How to clean a bird feeder (and why it is so very important that you do)

How to clean a bird feeder (and why it is so very important that you do)

Let’s face it – birds are sloppy eaters. All that flapping, hopping and hanging at the feeder means a lot of contact between birds and their eating surfaces. So if a bird feeder is not cleaned regularly, it may create an environment where pathogens can thrive and diseases can spread among birds.

That’s why it's vitally important that bird feeders are cleaned at least once a week (and more, if possible). Before it becomes a habit this cleaning may seem a chore. However, given all the enjoyment we receive from observing garden birds, it’s our responsibility to keep feeding zones safe and sanitary.

How to properly clean a bird feeder.

  1. Gear up. Have a dedicated brush that’s just for cleaning the bird feeder. An old toothbrush is handy, as is a bottle brush for a nectar feeder. Always wear rubber gloves when handling a dirty feeder too – birdy bacteria is not great for humans either.
  2. Empty the dregs. Leftover seed or fruit may be contaminated so bury it in the compost pile or somewhere well away from the bird feeding station. Birds may be tempted to eat it otherwise! Dispose of any sugar water or nectar that’s been sitting around for more than a few days – it can ferment, causing dangerous bacteria to form.
  3. Take it apart. Some bird feeders are made from multiple parts while others may not be so easy to dissemble. If it’s easy to separate, it’s easier to clean.
  4. Soak well in warm water. This will remove any hardened debris.
  5. Scrub thoroughly. Use a squirt of gentle dishwashing liquid and make sure all old food and crusted dirt is dislodged. Rinse well.
  6. Allow the feeder to dry. Then, when it is completely dry, refill it with your local flyers favourite NZ-made bird feed.

For cleaning nectar feeders specifically, Topflite's General Manager Greg Webster shows us how it's done!

More simple tips for safe bird feeding

  •  Use a thoughtfully-designed feeder

Feathers and faeces can easily find their way into poorly-designed bird feeders. That’s why it’s so important that birds can perch at some distance from the feed. Open feeding dishes should be cleaned every time they’re filled, because they can quickly become contaminated. A wide base or numerous perching points on a feeder allow birds to spread out as they feed. And as outlined above, a clean feeder is a safe feeder. So look for a well-designed bird feeder that is easy to take apart for cleaning.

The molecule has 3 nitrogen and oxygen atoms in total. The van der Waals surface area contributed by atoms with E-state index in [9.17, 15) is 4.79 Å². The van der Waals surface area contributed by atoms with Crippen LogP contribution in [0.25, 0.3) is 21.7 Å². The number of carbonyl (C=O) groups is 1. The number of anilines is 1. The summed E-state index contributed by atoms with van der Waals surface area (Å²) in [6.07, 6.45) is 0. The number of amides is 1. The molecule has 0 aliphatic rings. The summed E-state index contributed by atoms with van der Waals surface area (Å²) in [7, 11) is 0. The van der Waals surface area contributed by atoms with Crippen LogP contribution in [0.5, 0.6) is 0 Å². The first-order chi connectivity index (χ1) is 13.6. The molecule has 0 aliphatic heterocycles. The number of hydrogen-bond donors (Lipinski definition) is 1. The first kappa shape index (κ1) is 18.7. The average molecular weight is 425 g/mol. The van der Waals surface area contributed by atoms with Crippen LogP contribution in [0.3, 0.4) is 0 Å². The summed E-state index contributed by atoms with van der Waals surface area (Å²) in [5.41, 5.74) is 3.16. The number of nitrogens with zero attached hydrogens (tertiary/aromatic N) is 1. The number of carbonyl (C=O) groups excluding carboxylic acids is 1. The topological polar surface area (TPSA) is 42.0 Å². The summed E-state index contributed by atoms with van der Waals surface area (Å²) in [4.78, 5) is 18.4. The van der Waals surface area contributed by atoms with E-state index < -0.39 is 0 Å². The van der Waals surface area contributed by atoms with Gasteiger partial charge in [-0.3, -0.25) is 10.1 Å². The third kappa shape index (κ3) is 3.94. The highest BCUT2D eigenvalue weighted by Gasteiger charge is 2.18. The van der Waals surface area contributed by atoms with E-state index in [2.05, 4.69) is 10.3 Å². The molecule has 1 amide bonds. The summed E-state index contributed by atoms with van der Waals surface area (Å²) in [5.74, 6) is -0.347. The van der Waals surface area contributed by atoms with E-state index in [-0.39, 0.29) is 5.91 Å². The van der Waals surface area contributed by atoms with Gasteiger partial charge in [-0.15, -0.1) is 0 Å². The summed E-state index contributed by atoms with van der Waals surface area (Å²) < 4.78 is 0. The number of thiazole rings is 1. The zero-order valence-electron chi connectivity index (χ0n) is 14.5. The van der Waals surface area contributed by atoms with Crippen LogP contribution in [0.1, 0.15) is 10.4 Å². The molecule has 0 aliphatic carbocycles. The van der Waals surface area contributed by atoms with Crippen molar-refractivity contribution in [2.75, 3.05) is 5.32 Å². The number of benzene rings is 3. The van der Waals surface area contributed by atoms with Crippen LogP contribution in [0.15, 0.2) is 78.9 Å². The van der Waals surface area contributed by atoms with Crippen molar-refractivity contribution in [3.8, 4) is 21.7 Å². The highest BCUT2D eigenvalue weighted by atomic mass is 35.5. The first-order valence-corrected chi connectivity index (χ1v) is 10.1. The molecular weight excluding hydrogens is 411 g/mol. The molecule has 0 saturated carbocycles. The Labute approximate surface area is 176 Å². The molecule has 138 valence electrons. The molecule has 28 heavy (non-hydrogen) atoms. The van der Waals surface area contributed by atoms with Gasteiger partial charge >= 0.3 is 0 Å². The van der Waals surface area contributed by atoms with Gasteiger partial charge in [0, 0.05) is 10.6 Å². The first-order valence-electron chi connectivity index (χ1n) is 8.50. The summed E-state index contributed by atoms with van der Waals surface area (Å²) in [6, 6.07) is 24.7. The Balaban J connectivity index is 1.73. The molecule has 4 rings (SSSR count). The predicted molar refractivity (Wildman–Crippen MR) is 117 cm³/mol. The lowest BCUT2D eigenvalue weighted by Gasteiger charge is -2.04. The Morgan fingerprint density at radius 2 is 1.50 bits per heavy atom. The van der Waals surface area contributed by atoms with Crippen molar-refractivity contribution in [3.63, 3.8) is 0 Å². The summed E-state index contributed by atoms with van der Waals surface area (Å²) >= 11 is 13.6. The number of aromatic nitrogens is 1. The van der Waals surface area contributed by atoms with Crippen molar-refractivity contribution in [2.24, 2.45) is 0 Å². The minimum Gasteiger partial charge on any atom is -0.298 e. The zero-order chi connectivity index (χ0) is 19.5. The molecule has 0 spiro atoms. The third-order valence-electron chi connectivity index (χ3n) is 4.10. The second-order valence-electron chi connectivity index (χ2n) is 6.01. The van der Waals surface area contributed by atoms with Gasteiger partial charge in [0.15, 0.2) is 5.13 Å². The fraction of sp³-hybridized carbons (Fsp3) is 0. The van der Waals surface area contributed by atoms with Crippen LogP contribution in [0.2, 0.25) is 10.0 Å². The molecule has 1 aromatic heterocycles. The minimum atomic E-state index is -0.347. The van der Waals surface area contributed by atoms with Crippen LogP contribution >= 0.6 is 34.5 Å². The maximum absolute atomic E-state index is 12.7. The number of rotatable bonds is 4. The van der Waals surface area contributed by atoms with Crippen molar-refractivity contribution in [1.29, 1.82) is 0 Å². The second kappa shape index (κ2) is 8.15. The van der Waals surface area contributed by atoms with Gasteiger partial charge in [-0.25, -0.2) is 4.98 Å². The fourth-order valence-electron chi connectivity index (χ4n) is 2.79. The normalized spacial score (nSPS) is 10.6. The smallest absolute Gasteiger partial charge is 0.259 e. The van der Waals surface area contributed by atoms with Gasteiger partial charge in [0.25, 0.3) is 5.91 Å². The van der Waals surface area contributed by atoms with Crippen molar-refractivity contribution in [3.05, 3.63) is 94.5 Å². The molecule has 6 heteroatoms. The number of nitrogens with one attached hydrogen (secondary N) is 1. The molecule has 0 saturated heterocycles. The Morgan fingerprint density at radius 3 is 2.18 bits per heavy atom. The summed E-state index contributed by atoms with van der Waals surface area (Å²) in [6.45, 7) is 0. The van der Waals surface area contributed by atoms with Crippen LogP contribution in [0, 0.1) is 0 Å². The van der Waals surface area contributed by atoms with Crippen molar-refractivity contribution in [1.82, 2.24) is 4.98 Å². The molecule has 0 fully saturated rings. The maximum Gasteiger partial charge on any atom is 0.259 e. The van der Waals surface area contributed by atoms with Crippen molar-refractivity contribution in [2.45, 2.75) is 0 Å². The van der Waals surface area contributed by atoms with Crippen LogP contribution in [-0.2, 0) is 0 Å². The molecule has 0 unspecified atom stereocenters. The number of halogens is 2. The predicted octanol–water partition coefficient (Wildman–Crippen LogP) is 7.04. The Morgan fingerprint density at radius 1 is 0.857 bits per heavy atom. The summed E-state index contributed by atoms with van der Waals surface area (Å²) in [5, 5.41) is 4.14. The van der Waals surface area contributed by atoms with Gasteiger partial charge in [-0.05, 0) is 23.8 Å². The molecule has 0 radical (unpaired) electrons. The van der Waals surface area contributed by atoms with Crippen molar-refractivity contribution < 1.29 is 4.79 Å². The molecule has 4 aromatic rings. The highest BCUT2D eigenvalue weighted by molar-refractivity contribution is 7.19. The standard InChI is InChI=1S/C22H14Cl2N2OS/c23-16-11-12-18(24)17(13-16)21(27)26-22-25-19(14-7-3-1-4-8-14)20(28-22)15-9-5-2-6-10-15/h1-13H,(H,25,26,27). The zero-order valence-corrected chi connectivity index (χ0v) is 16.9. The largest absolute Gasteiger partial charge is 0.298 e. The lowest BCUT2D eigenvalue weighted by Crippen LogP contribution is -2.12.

• Offer nutritious bird feed

 We like to believe that chucking bread crusts out on the lawn for the birds is a thing of the past. But, unfortunately, it still happens. If you see someone feeding bread to wild birds politely remind them that bread is absolute junk food for them – and that goes for ducks too. Bread is full of sugar, yeast and carbohydrates, with none of the essential minerals and vitamins needed to keep little bird bodies healthy.

 Feeding cut-up fruit is a good option too (as long as seeds are removed before doing so). For the seed-eaters, avoid imported seed which is heat-treated (this process strips out essential nutrients). Topflite Wild Bird Seed is grown in mineral-rich New Zealand soil which we carefully balance for optimal nutrients. For nectar-feeding birds, sugar tends to be the go-to. Consider Topflite Nectar which includes a blend of vitamins and minerals, as well as pollen, giving it a nutritional advantage over sugar water.

  •  Feed birds in a seasonally appropriate manner

 In summer, reduce the amount of sugar water, seed and fruit provided to birds. There are lots more natural food sources around during spring and summer, when flowers are blooming, plants go to seed and insects are plentiful. Fill up nectar feeders periodically and be wary of warmer ambient temperatures – the warmth can increase bacterial growth on dirty feeders and put birds at risk.

 In summertime, regularly putting out a clean source of water may be more useful for birds. It can be a long flight between drinking stops on hot days! Cleanliness is top priority again, as birds tend to use the water in a bird bath or Splash and Feed for both bathing and drinking. Clean your bird bath or drinking dish using the instructions above.

Winter is when a little extra feed goes a long way. Put out Energy Food, nectar and fruit to help native birds enter the spring breeding season in form. While native birds don’t feed on seed, many introduced species like finches, yellowhammer and thrushes do. They’ll also appreciate a helping hand before the busy springtime.

When natural food sources are limited, particularly in late autumn and winter, congregations of birds at feeders tend to increase. This is when hygiene becomes even more important and regularly cleaning your bird feeder is vital.

 New Zealanders have really reconnected with their local birdlife in recent years. More time at home has allowed us to take notice of nature, and popular events like the New Zealand Garden Bird Survey and Bird of the Year do a great job of putting birds into the spotlight. We’re happy to see all the ways so many Kiwis are helping nurture our nature!

Backyard birds Bird feeders Feeder Feeding fruit to birds New Zealand native bIrds Seasonal feeding Wild birds

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